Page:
Energy Crisis

Minister Han says firms in Slovenia should hold off on buying power, gas for 2023

Minister Han firms Slovenia hold off buying power gas 2023

Photo: Ministry of Economic Development and Technology

Published

October 7, 2022

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Published:

October 7, 2022

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Minister of Economic Development and Technology Matjaž Han recommended to energy buyers in Slovenia not to sign contracts yet with suppliers for next year. Minister of Infrastructure Bojan Kumer expressed confidence there would be no electricity shortage in the winter, explaining that consumption is decreasing.

The National Assembly in Ljubljana approved an increase in aid to the business sector to ease the impact of the energy crisis with just one legislator voting against the measure. The package for this year was bolstered to EUR 86 million from EUR 40 million. Subsidies for electricity and gas will cost EUR 80 million in total and the rest of the sum is for cheap liquidity loans.

The scope of the assistance was extended to all agriculture and fisheries, associations, institutes and trade unions. The financial and insurance sectors weren’t included.

Slovenia is preparing to roll out more aid next year if it is necessary

Minister of Economic Development and Technology Matjaž Han said energy-intensive companies can on as much as 70% of eligible costs to be covered. The government will prepare by the end of next month to continue with subsidies in 2023 in case it becomes necessary, he promised.

“Since the EU and the government are preparing additional measures, we recommend to public institutions and business entities that have not yet signed contracts for next year not to sign them yet, as changes to the rules of the energy market are expected to be adopted at the European level next month,” he added.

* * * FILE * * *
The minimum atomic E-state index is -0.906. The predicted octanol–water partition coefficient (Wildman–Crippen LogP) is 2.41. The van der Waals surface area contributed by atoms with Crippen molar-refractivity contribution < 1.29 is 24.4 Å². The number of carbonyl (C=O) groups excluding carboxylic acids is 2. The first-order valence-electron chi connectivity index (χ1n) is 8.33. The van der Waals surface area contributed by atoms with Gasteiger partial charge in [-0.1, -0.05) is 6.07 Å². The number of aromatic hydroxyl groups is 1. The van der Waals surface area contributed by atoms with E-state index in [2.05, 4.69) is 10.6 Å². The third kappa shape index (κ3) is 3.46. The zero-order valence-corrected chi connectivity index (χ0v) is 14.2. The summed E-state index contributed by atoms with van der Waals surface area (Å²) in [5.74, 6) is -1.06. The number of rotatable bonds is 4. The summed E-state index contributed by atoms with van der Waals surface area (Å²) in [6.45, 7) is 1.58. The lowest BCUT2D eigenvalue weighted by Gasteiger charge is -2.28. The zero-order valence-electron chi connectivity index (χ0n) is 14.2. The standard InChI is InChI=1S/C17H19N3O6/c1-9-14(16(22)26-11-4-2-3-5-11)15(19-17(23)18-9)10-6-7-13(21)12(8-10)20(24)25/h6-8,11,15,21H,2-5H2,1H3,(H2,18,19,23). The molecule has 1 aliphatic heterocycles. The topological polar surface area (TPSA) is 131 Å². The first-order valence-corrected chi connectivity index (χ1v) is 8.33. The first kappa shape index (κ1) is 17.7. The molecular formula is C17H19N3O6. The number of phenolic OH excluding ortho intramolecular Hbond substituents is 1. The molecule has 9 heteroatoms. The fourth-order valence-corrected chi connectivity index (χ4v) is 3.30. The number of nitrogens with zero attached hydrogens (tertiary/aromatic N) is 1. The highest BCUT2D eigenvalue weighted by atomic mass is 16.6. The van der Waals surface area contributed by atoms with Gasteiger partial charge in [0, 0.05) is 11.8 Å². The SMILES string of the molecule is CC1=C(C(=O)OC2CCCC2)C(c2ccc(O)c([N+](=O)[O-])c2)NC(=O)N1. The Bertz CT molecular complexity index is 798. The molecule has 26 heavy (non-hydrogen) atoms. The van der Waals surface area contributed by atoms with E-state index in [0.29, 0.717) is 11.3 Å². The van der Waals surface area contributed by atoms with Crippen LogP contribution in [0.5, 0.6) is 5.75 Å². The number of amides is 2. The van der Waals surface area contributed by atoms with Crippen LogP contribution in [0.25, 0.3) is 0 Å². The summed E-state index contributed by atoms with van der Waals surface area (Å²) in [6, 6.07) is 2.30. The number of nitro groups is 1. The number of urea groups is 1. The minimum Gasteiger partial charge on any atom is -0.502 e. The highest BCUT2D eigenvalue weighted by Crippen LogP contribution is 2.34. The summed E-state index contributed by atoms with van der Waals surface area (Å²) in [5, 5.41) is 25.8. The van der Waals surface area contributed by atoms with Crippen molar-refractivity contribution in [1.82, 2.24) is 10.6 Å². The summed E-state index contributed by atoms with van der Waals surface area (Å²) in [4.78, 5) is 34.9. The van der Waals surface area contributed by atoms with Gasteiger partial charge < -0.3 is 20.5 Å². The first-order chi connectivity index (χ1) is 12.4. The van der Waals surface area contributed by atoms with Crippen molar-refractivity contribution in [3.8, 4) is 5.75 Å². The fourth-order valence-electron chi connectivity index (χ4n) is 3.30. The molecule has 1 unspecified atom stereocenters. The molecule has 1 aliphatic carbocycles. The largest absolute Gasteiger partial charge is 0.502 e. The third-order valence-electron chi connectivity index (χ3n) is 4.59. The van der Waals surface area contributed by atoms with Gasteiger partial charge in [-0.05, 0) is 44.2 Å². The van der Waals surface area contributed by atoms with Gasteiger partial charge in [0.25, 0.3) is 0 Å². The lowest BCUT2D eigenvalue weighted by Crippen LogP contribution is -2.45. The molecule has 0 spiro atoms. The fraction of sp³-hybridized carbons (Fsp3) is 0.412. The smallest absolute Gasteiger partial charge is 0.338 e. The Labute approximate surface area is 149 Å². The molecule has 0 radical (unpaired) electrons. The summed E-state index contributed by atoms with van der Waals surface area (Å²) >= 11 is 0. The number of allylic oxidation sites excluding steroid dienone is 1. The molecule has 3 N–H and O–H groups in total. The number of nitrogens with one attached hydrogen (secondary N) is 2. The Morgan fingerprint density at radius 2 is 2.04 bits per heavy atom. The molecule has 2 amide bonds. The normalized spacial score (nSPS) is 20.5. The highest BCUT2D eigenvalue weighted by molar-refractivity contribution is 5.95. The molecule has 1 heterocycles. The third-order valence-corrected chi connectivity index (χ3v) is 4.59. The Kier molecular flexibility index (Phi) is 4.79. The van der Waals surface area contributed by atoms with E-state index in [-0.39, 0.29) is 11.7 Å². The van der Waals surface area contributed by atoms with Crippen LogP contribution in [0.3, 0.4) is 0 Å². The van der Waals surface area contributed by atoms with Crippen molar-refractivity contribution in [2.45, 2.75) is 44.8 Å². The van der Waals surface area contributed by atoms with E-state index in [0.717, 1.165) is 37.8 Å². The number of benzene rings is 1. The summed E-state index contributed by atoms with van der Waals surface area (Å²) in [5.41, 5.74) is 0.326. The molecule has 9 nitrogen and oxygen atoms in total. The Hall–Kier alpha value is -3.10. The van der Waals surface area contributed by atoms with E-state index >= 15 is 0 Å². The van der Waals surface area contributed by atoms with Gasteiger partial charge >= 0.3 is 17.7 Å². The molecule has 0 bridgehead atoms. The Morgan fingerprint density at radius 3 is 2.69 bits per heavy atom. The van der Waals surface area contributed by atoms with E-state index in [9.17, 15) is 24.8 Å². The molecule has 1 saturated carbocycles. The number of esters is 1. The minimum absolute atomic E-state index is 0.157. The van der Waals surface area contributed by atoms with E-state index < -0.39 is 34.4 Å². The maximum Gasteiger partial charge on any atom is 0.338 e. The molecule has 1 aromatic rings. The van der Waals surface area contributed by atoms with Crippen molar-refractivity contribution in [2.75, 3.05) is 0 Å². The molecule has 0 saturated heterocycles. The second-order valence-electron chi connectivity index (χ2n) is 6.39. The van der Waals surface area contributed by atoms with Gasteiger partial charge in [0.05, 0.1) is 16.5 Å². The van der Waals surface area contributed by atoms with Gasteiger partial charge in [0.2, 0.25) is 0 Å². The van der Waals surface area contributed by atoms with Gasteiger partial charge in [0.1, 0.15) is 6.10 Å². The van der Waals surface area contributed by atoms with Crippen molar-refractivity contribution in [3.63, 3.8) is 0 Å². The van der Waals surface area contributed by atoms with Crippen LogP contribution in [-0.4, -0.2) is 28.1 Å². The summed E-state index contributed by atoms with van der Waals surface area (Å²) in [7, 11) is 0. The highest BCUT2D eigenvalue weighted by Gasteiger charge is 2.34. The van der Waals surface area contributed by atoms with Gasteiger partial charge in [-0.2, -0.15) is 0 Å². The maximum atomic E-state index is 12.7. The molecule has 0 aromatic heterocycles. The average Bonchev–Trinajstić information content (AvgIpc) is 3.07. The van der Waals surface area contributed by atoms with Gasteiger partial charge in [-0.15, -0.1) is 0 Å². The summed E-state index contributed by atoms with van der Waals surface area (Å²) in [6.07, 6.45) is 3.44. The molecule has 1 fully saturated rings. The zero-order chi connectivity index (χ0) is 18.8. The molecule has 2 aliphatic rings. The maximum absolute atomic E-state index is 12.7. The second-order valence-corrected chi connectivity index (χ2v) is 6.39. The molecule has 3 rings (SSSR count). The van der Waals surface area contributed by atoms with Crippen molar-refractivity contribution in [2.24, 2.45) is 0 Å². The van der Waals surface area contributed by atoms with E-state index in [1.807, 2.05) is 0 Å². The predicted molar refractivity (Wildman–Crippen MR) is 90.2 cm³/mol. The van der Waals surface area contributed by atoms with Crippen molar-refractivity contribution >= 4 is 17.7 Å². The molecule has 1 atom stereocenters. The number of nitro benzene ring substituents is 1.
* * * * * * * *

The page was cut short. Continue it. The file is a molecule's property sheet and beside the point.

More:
Industrial production in EU is on downward slope

In a little over a month, German spot electricity prices halved and Europe’s benchmark TTF gas contracts dropped by more than three times.

Downward pressure came from European Union member countries filling their gas storage facilities to obligatory levels ahead of schedule, but also from recessionary factors. Namely, numerous energy-intensive industries have been lowering output under the burden of electricity and gas prices. The trajectory still depends much on the weather during the upcoming winter.

Lowering consumption by 10% is obligatory

Earlier, Minister of Infrastructure Bojan Kumer estimated that the price caps for gas in the European Union would be introduced gradually, starting with Russian gas and spreading to the entire wholesale market by the end of the month.

Turning to the risk of power shortages, he pointed to the drop in electricity consumption registered in Slovenia in the past two months. If the trend persists, there will be enough energy for the winter, in his view. However, Kumer noted the country needs to slash electricity consumption by 10%, in line with European regulations.

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